And that hunger to connect, to bring about healing across the lines that divide, to bridge the distance created by our broken humanity, is a hunger we shouldn’t deprive or starve. We should feed that spark, pour practices and rituals, and habits and all the fuel we can find to cultivate connection and reconciliation. The prophet Isaiah tells us today, 

Is not this the fast that I choose:
to loose the bonds of injustice,
to undo the thongs of the yoke,

to let the oppressed go free,
and to break every yoke?

Is it not to share your bread with the hungry,
and bring the homeless poor into your house;

when you see the naked, to cover them?…

Then your light shall break forth like the dawn,
and your healing shall spring up quickly;

if you offer your food to the hungry
and satisfy the needs of the afflicted,

then your light shall rise in the darkness
and your gloom be like the noonday.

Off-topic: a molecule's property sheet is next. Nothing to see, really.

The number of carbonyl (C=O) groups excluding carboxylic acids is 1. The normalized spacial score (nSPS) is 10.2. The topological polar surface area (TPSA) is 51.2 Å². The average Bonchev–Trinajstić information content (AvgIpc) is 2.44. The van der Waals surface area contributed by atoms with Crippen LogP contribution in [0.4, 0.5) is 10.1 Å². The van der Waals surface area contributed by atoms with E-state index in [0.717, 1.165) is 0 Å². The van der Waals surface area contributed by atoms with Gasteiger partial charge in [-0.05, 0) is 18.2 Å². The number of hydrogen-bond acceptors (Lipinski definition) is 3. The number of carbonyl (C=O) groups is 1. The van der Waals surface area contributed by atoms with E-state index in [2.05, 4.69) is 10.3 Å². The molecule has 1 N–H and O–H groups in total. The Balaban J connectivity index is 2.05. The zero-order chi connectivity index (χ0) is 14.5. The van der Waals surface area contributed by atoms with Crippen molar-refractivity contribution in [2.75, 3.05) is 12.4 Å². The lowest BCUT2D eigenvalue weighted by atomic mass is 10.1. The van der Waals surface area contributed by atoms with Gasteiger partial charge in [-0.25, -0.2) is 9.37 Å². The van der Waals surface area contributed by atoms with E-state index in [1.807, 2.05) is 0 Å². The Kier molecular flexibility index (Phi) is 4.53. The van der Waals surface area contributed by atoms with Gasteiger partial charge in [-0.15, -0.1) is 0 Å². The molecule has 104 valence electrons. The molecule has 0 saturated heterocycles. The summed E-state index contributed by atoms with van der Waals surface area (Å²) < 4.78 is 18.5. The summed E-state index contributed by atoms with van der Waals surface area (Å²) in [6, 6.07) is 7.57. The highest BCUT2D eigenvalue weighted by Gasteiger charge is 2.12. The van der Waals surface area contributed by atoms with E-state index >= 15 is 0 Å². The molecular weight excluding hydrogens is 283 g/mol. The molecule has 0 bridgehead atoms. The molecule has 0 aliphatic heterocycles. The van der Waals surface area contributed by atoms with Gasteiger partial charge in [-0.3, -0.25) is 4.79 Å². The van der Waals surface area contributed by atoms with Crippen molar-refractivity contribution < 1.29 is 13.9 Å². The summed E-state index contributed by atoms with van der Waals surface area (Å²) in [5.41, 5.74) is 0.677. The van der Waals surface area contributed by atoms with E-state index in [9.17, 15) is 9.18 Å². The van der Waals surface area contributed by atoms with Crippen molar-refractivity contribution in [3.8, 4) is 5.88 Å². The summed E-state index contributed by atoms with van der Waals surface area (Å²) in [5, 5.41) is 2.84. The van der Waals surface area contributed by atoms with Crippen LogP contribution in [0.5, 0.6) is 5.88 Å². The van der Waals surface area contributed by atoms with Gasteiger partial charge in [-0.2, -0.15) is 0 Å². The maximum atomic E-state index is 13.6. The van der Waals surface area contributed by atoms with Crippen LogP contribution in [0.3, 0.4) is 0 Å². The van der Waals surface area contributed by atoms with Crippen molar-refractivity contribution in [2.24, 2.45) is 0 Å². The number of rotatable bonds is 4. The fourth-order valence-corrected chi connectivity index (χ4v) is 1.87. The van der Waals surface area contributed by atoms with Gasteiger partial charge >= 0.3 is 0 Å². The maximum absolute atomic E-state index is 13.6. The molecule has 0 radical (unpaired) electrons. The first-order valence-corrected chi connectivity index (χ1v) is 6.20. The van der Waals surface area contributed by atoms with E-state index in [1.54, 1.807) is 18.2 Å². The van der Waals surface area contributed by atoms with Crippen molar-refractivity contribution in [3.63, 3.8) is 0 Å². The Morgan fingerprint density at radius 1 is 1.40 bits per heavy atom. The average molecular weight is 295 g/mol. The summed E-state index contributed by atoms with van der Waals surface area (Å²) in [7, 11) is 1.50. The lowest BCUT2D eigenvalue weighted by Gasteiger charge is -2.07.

I don’t know what you have chosen for your Lenten practice this year – whether you will take on a habit or let go of something which you love. Whatever it is, may it be something that feeds your desire for belonging and creates capacity for connection, healing, and community. Never forget the simple truth – Jesus loves me, so I love you! This Lent, let us not be drawn into solitary acts of spirituality, isolated and alone, feeling our brokenness and hurt. Paul invites us to be reconciled to God. I am convinced that as we work for connection, community, and belonging with one another, our desire for God is expanded and our yearning for reconciliation with God is fed and grows. And, as we do justice, practice healing, as we build connections with God and each other in Christ, our sparks are combined, and out of the ash and dust, out of the clay and earth, our light can break forth like the dawn.